The History of the Taxi Industry

Taxicabs are an important part of business, travel and everyday life in most countries.  The taxi industry within the United States has relied much on the advancement of taxis on the streets of New York City, an influential and large aspect of culture in the US.  Therefore, as the history of the taxi cab industry is explored, the NYC taxi industry is always nearby.

Although the taxi industry can be traced back to 1640, when horse drawn vehicles were available for hire in Pars, the industry did not truly begin in the United States until the late 1800s.  By 1890, automobiles gained popularity and were becoming more prevalent on city streets around the country.  It comes as no surprise that soon enough, business opportunists were hiring automobiles out and creating competition for the horse-drawn carriages. These initial cabs were battery powered, with batteries that weighed up to eight hundred pounds.  Even with these excessively heavy batteries, the popularity grew rapidly and soon enough, by 1899 there were approximately one hundred cabs on the streets of NYC.

As taxi popularity grew, the city of New York decided to purchase six hundred red and green paneled, gasoline powered cars from France to inhabit the city.  With the introduction of the taxi meter to provide some commonality for charges, the taxi industry began to flourish.  By the mid-1910s, there were countless independently owned taxi fleets and several large fleets developing.

By the 1920s, the opportunities of the taxi industry had been recognized by industrialists nationwide, and of course, it was most capitalized in New York City.  Major automobile companies like General Motors and Ford manufactured and owned some of the largest fleets of taxi cabs.  However, as we all know today, one of the most successful and recognizable companies emerged during this time period: the Checker Cab Company, with its iconic large yellow and black taxis. As Checker and similar competitors continued to flourish, regulations and control measures were needed to protect both cabbies and consumers. As the number of cabs in cities grew during the depression, so did the amount of corruption.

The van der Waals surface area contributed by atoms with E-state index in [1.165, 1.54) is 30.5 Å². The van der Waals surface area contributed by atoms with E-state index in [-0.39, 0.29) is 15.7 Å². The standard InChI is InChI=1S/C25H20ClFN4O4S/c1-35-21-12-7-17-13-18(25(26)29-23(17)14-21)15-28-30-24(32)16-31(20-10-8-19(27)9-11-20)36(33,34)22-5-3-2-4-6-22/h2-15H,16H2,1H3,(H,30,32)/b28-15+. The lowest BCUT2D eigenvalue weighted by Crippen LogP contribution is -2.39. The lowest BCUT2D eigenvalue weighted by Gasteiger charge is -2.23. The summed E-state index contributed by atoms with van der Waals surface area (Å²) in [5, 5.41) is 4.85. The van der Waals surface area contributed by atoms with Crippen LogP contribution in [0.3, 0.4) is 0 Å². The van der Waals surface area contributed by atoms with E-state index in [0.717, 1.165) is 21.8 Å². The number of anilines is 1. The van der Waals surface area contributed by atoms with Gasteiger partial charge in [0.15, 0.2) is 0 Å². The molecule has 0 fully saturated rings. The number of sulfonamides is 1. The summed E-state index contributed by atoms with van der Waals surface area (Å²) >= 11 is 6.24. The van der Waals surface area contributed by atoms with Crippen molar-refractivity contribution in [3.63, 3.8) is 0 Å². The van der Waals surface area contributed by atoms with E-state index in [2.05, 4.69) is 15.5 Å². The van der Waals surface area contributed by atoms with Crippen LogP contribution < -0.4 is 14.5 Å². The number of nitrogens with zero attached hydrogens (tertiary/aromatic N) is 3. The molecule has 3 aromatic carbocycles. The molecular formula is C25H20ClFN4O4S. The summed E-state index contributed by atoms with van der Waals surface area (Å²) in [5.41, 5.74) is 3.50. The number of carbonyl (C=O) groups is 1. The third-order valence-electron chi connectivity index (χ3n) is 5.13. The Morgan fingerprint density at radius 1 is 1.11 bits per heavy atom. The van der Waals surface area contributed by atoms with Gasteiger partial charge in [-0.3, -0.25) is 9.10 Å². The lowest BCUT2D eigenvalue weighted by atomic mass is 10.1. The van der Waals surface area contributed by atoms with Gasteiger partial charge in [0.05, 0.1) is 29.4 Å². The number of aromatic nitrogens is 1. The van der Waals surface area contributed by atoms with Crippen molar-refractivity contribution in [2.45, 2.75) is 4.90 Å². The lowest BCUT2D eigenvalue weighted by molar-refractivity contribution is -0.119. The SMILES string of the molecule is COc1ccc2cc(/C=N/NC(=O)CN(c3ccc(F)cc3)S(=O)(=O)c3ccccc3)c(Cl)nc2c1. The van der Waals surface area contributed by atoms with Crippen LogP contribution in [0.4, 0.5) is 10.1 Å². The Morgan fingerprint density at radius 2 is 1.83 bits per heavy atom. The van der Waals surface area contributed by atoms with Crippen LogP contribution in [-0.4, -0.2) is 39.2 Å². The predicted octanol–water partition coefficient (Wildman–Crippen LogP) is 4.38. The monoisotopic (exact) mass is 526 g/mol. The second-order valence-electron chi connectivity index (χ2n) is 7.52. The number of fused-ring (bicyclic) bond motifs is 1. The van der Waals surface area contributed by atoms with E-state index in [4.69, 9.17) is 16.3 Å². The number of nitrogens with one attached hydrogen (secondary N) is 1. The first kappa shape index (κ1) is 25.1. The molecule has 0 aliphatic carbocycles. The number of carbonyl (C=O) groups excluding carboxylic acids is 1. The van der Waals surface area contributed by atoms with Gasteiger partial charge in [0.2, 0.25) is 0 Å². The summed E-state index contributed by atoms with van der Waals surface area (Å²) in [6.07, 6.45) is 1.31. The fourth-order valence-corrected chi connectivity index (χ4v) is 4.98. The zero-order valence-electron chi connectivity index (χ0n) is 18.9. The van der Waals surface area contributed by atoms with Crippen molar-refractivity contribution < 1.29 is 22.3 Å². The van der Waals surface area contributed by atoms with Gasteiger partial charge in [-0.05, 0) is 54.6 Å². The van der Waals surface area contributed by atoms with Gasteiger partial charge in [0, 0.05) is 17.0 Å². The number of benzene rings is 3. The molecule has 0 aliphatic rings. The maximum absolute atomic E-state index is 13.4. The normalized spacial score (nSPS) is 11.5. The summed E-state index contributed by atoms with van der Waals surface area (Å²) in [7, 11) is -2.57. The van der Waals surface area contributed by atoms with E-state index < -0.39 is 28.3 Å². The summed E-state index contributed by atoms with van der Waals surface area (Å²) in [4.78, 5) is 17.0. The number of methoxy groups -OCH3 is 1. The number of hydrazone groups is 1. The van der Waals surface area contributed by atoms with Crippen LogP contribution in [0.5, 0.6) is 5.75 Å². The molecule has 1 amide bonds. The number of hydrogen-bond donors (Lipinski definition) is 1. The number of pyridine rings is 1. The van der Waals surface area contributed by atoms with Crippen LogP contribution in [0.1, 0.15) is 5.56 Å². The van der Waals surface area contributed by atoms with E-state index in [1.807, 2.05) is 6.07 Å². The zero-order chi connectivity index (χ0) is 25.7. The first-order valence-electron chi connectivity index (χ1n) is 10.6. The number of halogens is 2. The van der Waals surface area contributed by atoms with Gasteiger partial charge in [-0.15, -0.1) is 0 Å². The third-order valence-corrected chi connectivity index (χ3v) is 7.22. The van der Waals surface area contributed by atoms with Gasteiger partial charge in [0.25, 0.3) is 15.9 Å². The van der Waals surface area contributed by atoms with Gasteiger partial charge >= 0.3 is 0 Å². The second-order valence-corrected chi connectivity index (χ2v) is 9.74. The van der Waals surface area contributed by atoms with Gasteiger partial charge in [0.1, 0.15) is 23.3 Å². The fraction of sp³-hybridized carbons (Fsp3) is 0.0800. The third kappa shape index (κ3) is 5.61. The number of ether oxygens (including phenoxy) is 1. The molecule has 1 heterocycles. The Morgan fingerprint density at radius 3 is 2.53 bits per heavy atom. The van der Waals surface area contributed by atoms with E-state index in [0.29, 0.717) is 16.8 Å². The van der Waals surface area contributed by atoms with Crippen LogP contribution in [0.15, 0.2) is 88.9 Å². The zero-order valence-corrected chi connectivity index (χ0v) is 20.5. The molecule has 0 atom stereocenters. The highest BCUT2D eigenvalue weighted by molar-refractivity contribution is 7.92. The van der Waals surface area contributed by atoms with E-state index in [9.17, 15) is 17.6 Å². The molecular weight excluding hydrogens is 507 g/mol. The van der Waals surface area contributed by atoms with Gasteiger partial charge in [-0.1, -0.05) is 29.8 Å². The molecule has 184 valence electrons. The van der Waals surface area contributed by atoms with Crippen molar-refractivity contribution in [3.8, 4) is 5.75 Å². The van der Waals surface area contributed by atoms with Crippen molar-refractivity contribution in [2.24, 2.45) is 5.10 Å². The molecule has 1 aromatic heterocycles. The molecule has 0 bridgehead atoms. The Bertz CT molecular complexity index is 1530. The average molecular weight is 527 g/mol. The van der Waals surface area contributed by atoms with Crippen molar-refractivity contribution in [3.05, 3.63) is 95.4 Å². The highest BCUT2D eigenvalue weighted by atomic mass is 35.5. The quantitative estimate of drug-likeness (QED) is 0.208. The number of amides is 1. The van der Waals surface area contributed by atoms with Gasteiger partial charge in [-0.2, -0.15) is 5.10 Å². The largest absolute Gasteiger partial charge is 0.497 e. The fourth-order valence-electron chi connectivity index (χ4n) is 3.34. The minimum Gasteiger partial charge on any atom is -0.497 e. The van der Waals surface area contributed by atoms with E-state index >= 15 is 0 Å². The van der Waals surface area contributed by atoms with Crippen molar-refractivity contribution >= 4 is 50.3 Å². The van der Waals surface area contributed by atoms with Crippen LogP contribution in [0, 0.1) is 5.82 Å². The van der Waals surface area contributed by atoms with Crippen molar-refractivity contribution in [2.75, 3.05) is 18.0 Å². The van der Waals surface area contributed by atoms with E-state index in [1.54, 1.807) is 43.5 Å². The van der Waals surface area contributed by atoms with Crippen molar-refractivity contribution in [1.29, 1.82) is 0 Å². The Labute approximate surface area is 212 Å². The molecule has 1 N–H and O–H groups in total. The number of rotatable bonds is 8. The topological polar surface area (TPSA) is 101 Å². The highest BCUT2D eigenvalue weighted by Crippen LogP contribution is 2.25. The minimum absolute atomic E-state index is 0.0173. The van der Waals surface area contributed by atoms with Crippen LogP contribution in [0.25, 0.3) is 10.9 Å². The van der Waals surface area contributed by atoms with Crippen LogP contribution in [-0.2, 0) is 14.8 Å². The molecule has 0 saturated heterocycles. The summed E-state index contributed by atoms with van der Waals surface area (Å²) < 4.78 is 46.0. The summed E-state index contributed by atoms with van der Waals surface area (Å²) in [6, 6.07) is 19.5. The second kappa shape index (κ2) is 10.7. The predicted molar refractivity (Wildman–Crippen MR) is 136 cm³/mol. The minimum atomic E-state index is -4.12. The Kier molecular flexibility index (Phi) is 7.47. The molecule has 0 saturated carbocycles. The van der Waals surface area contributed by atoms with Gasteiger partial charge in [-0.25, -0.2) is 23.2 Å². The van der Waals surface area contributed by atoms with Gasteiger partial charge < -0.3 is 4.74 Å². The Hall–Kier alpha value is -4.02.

The tension peaked when over two thousand taxi drivers took a stand, in a strike that took over Times Square in New York City.   This was the largest strike in the city’s history when it occurred in 1934.  In 1937, to combat the unhappiness of the taxi drivers, the mayor of New York City initiated the medallion system that is still used to this day.  This system involved the purchase of a small plate that would be attached to the hood of a taxi, the plate itself certified the taxi for passenger pickup throughout the city.  This system allowed government officials to moderate the quality and quantity of taxis, while giving drivers more power and a chance to make decent wages.

The medallion system was proven successful as the taxi industry stabilized and remained a vital part of urban transportation.  New York City continued to improve taxi conditions and consumer protection through the order of the standardized yellow taxi in the 1960s.  This effort helped to distinguish unlicensed cabs and private livery services from true, medallion cabs.  These efforts continued into the 70s and 80s as crime against taxi drivers grew; a bulletproof partition between the front and back seats became more and more common.

The late 1980s and 1990s brought several key changes to the taxi industry.  As the immigration patterns changed within the US, so did the nationality of taxi drivers.  The government stepped in and took a stronger hand in regulating the industry all together and the conduct of drivers.  Restrictions on radio and phone usage went into effect even with great protest from drivers.

Today, the taxi industry remains critical to transportation around urban areas, especially New York City, where the yellow taxi acts as a global representation of NYC.  Taxis are integral to countless television shows, movies, ad campaigns and news stories: the taxi industry is deeply engrained in our society.  As technology advances, so do the designs and features of taxis; there are televisions, credit card payment systems and interactive maps for passengers.   Taxis are truly representative of our culture and society: wherever you need a go, a taxi can almost always get you there!

For more Information, check out these great sources: PBS Taxi History & NY Times: Taxis Through the Years